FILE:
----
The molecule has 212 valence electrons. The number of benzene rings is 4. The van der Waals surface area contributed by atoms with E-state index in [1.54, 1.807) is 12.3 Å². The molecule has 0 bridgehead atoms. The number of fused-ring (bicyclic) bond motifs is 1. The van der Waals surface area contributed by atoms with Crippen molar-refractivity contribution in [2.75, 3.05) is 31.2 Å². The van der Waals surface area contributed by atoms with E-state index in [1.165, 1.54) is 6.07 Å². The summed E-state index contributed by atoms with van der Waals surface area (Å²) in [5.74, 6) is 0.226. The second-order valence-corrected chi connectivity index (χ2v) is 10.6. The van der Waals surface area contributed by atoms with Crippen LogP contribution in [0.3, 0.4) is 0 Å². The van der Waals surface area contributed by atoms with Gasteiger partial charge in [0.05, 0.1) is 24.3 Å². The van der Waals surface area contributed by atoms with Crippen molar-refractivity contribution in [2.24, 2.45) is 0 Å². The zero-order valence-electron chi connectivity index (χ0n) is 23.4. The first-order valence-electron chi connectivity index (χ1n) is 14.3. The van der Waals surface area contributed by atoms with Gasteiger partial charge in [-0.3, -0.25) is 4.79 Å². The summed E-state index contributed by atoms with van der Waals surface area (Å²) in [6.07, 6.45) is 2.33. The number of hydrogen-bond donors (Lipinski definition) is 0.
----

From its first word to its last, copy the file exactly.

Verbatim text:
The molecule has 212 valence electrons. The number of benzene rings is 4. The van der Waals surface area contributed by atoms with E-state index in [1.54, 1.807) is 12.3 Å². The molecule has 0 bridgehead atoms. The number of fused-ring (bicyclic) bond motifs is 1. The van der Waals surface area contributed by atoms with Crippen molar-refractivity contribution in [2.75, 3.05) is 31.2 Å². The van der Waals surface area contributed by atoms with E-state index in [1.165, 1.54) is 6.07 Å². The summed E-state index contributed by atoms with van der Waals surface area (Å²) in [5.74, 6) is 0.226. The second-order valence-corrected chi connectivity index (χ2v) is 10.6. The van der Waals surface area contributed by atoms with Crippen LogP contribution in [0.3, 0.4) is 0 Å². The van der Waals surface area contributed by atoms with Gasteiger partial charge in [0.05, 0.1) is 24.3 Å². The van der Waals surface area contributed by atoms with Crippen molar-refractivity contribution in [2.24, 2.45) is 0 Å². The zero-order valence-electron chi connectivity index (χ0n) is 23.4. The first-order valence-electron chi connectivity index (χ1n) is 14.3. The van der Waals surface area contributed by atoms with Gasteiger partial charge in [-0.3, -0.25) is 4.79 Å². The summed E-state index contributed by atoms with van der Waals surface area (Å²) in [6.07, 6.45) is 2.33. The number of hydrogen-bond donors (Lipinski definition) is 0.